Daisy, the Rat Catchers, and Hanover

Hamlin of ratcatching fame from the Brothers Grimm fairy tales has to be one of Germany’s prettiest old towns – and there’s a lot of competition.

Hamlin – Hameln in German – is quietly understated, but beautifully preserved and proud of the 1284 story which history suggests was probably to do with local youngsters being tempted away by potentates looking for people to populate Eastern lands then being colonised.

The Ratcatcher’s House, now a fine Indian restaurant

There’s a Rattenfaengerhaus, the Ratcatcher’s house, where the eponymous hero/villain is said to have lived, with a long script telling the story along the side of its narrow side passage.

There’s the medieval script


And there was as we cycled through – a rewarding 87km in one day as we pedalled on one-and-a-bit batteries from Luegde to Hanover (one N in English, two in German, as I now know, but switching randomly between both in this post) – the most impressive cake, and some beautiful medieval wood carvings on the main street’s housing facades.

Ratcather’s cake, with a themed chocolate medallion
Fabulous, beautifully-restored Hamlin house carvings

We’ve indeed been in Hanover – wir sind jetzt in Hannover – for two days, zwei Tage, staying with old friends Fee and Michael, and one of their two adopted girls from Taiwan.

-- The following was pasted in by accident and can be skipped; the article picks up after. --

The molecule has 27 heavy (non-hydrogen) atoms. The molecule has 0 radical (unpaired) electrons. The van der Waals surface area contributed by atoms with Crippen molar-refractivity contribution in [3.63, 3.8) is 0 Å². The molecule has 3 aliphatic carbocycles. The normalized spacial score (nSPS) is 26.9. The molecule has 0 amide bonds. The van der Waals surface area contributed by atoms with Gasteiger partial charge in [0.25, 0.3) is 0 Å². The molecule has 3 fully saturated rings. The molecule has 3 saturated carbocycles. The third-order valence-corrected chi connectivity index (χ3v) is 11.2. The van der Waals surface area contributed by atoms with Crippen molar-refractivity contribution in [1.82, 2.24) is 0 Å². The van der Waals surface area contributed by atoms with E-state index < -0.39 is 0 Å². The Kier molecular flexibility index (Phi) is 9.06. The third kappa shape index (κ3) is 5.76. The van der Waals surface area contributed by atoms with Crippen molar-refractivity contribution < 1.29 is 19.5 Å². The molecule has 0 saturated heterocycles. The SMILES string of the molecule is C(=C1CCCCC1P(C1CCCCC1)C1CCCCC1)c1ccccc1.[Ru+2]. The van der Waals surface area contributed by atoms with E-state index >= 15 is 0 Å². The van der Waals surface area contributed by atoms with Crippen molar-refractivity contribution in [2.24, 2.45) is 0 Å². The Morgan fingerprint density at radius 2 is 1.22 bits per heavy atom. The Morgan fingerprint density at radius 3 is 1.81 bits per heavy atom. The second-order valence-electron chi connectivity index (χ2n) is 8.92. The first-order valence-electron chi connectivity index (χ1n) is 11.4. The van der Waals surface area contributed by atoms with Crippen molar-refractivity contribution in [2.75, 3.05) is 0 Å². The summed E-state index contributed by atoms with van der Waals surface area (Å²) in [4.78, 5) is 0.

Fee and I worked closely together in the noughties to get the Dart Centre Europe agenda going in Germany for journalism and trauma – and I often tell the story in my own trainings of how rewarding it was to work with Germans, who if registered would all turn up to a planned workshop, arrive on time and stay till the end of each day.

How very different from the UK.

Hanover has also been a reminder of the miserable and so very-long-lasting impact and consequences of full-scale war, with this city second only to Dresden in the destruction wrought by aerial bombardment.

Hanover 1939, as represented in a diaorama in the new Town Hall, at the back.
Hannover 1945, the same perspective.

Again, on the May 9 anniversary of the end of Second World War as commemorated in Russia, Jutta and I have been thinking of Ukraine, and especially – looking at the model in the Town Hall here of what Hanover looked like in 1945, of the theatre in Mariupol, flattened by the Russians with the loss of hundreds of lives, so many of them дети/Deti, or Children.

And what the Hanover Theatre looked like at the end of WW2

In conclusion, as we prepare to pedal north tomorrow towards the Lueneburg Heath on our way to Hamburg, some pictures, as ever, noting that I’ve picked up a fabulous new compact Sony camera here which should offer better top-quality photos as we head up and over towards Gdansk.

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